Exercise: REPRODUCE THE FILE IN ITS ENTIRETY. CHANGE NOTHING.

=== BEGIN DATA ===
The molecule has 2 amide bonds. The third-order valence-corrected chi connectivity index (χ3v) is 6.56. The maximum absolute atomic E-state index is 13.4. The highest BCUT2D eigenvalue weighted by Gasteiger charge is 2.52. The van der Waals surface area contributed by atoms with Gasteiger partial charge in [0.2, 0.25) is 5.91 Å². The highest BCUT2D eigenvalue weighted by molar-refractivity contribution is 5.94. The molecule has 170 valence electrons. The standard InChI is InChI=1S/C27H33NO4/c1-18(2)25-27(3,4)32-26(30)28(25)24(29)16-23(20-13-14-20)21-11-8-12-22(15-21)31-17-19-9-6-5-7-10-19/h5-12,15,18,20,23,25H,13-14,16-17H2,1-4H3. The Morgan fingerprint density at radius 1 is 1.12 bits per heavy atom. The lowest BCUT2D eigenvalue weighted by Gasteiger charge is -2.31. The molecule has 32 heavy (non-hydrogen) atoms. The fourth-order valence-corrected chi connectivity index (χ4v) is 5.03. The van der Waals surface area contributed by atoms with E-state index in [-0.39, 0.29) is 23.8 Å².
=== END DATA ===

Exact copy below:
The molecule has 2 amide bonds. The third-order valence-corrected chi connectivity index (χ3v) is 6.56. The maximum absolute atomic E-state index is 13.4. The highest BCUT2D eigenvalue weighted by Gasteiger charge is 2.52. The van der Waals surface area contributed by atoms with Gasteiger partial charge in [0.2, 0.25) is 5.91 Å². The highest BCUT2D eigenvalue weighted by molar-refractivity contribution is 5.94. The molecule has 170 valence electrons. The standard InChI is InChI=1S/C27H33NO4/c1-18(2)25-27(3,4)32-26(30)28(25)24(29)16-23(20-13-14-20)21-11-8-12-22(15-21)31-17-19-9-6-5-7-10-19/h5-12,15,18,20,23,25H,13-14,16-17H2,1-4H3. The Morgan fingerprint density at radius 1 is 1.12 bits per heavy atom. The lowest BCUT2D eigenvalue weighted by Gasteiger charge is -2.31. The molecule has 32 heavy (non-hydrogen) atoms. The fourth-order valence-corrected chi connectivity index (χ4v) is 5.03. The van der Waals surface area contributed by atoms with E-state index in [-0.39, 0.29) is 23.8 Å².